British fighter jets fly with 3D printed parts for first time

No doubt 3D printing will get its fair share of coverage in 2014, with constant advances in the technology opening up new possibilities for businesses and organizations interested in exploiting its potential, making big savings in the process.

The UK’s Royal Air Force (RAF) gets the ball rolling this year with news that some of its Tornado fighter jets have flown for the first time using a number of 3D-printed components. Parts include guards for power take-off shafts, defense company BAE Systems said, adding that the technology could eventually see the RAF’s maintenance bill slashed by over £1 million ($1.6m) in the next four years.

“You are suddenly not fixed in terms of where you have to manufacture these things,” Mike Murray, head of airframe integration at BAE Systems, told the BBC.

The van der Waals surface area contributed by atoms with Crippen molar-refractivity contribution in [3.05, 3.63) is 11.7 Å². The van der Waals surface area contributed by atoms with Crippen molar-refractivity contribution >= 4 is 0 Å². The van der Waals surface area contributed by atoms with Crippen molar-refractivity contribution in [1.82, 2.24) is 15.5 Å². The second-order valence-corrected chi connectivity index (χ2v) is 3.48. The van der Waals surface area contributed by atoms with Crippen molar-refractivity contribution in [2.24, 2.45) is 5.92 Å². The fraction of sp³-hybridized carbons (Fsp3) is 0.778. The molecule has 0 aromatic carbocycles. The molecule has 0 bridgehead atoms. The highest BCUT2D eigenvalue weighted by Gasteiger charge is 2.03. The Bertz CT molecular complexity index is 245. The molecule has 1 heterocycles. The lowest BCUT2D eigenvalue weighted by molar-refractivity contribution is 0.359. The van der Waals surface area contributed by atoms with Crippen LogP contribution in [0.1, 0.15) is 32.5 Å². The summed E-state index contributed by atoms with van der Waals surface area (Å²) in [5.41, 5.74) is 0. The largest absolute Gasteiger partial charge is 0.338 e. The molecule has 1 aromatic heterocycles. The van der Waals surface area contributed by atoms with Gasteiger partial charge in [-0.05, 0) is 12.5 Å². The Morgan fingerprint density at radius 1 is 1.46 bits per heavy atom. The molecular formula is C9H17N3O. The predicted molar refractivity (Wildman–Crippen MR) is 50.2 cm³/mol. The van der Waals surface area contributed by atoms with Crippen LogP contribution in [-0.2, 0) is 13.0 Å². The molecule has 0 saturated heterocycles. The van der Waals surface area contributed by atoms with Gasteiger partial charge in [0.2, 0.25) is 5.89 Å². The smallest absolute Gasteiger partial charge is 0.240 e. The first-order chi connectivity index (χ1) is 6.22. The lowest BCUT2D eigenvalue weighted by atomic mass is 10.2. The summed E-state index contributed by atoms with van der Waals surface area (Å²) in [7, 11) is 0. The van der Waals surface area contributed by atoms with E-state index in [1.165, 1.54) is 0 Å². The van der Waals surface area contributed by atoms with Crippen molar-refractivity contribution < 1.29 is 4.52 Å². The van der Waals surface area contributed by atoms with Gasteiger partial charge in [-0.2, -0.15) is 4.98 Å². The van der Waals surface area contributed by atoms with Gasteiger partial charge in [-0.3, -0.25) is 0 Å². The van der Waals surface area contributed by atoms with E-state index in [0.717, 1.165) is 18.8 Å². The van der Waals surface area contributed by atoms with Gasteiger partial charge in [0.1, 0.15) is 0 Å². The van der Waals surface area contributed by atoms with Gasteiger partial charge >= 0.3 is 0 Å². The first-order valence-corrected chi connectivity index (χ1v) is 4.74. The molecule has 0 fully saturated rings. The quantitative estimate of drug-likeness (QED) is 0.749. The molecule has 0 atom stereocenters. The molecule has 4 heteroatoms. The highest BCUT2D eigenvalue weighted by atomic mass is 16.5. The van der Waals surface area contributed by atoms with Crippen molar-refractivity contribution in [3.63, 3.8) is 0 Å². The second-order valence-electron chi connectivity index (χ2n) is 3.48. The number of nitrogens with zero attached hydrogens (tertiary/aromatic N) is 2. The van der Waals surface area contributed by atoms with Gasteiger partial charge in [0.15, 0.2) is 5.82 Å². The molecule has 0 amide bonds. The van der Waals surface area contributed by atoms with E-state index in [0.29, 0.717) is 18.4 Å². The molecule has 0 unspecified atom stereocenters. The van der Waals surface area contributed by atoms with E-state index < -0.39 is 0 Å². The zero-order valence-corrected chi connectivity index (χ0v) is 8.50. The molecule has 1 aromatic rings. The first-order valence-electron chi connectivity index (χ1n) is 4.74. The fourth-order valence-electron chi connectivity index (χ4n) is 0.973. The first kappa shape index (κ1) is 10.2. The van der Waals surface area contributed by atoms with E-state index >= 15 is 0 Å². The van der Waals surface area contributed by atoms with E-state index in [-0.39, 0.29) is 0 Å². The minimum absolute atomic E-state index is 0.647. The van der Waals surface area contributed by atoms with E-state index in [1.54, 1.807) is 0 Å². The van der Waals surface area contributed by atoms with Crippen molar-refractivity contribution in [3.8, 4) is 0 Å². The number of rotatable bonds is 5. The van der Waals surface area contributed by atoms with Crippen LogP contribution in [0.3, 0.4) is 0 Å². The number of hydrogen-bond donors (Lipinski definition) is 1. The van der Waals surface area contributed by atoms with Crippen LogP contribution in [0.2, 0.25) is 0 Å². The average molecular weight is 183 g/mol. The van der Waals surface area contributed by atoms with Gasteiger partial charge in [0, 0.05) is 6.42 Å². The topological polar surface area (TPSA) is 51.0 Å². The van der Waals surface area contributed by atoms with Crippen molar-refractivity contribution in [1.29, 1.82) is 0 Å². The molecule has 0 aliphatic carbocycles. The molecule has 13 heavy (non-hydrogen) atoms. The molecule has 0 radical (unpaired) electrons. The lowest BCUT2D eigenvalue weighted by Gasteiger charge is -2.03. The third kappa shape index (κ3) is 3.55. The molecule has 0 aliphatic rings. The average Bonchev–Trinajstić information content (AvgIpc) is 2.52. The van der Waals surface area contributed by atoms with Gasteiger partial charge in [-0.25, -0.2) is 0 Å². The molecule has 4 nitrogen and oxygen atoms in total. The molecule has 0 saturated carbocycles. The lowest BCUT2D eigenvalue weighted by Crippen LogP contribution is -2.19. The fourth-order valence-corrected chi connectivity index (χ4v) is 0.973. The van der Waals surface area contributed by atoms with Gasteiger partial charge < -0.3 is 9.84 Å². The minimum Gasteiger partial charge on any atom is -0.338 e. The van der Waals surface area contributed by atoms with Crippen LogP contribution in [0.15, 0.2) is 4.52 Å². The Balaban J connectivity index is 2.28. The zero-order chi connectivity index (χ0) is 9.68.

He continued, “You can manufacture the products and whatever base you want, providing you can get a machine there, which means you can also start to support other platforms such as ships and aircraft carriers. And if it’s feasible to get machines out on the front line, it also gives improved capability where we wouldn’t traditionally have any manufacturing support.”

Another UK company, Metalysis, hit the headlines recently with news that it had developed a way of producing low-cost titanium powder from sand – a world first – allowing it to make low-cost components such as turbo impellers for automobiles and propeller parts for aircraft.

Meanwhile, NASA will this year launch a 3D printer into space for the very first time, enabling astronauts to build tools and spare parts during a mission, saving the space agency huge amounts of money in the process.

NASA is even funding the development of a 3D printer that can knock out pizza, perfect for keeping astronauts fed on longer-than-usual missions.

[Image: IanC66 / Shutterstock]

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